How exactly will the plan work and how will its goals be reached? This part is unclear. What we know is that the President will appoint a new “cybersecurity coordinator”, a person with direct access to Mr. Obama and who will hopefully manage to also mediate the dissensions between the several agencies dealing with cyberthreats at the moment, such as the Pentagon, the National Security Agency, or the Homeland Security Department. According to the same article in NYTimes, this coordinator will also act as “action officer” inside the White House during cyberattacks launched on the United States by both hackers or governments.
How does this new spotlight on cybersecurity affect companies? For a lot of US companies, it’s a dream come true, as they all hoped the President will do something about the growing number of attacks.
Many computer security executives had been hoping that Mr. Obama’s announcement would represent a turning point in the nation’s unsuccessful effort to turn back a growing cybercrime epidemic. On Friday, several said that while the president’s attention sounded promising, much would depend on whom he chose to fill the role.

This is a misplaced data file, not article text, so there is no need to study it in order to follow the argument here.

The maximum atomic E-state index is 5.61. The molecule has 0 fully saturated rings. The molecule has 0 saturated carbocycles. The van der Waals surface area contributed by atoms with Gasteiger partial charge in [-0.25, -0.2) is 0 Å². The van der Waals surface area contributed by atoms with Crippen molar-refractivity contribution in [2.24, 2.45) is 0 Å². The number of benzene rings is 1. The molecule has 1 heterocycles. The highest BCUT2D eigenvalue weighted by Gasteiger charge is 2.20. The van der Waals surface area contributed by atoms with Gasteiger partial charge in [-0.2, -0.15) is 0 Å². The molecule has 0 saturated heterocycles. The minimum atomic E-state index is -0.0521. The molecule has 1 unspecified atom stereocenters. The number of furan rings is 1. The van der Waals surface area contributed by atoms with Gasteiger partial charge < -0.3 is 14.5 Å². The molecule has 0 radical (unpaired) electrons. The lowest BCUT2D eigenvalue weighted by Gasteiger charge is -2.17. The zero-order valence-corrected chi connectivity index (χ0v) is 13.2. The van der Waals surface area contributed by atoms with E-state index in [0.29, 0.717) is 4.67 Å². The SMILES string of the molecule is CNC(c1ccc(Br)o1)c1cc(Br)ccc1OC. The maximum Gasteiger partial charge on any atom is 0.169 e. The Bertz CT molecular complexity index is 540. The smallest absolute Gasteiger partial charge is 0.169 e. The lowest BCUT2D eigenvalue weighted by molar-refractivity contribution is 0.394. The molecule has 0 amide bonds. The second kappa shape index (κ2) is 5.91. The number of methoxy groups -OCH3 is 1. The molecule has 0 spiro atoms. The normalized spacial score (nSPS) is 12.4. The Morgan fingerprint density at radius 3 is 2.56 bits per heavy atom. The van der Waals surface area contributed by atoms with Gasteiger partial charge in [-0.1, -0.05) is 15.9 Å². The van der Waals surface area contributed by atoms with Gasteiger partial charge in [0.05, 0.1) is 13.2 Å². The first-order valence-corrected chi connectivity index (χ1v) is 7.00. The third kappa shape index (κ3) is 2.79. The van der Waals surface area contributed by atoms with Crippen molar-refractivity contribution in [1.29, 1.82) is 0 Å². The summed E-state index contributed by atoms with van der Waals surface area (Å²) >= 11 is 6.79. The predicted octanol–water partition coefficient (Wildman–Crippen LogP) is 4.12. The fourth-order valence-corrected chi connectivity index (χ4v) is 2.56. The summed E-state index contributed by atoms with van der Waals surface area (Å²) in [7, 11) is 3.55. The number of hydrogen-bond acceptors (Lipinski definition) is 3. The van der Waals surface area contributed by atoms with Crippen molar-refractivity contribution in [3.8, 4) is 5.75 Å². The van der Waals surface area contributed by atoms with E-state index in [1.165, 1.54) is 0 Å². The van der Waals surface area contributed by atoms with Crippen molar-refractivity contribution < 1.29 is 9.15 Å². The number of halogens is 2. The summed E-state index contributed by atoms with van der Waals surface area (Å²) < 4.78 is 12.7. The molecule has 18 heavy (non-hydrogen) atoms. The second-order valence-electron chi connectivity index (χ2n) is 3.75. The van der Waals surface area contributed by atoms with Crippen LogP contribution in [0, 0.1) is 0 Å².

What I think is important to note is that the Obama announcement comes after a major shrink in IT security budgets (caused by the economic downturn), when thinks are starting to look brighter. Mixed with the major security threats and data loss cases that storm in virtual and pring newspaper and magazine pages, it will all lead to an investment increase when it comes to effective security. Which will benefit both security solution developers and companies who will no longer be exposed to significant financial losses.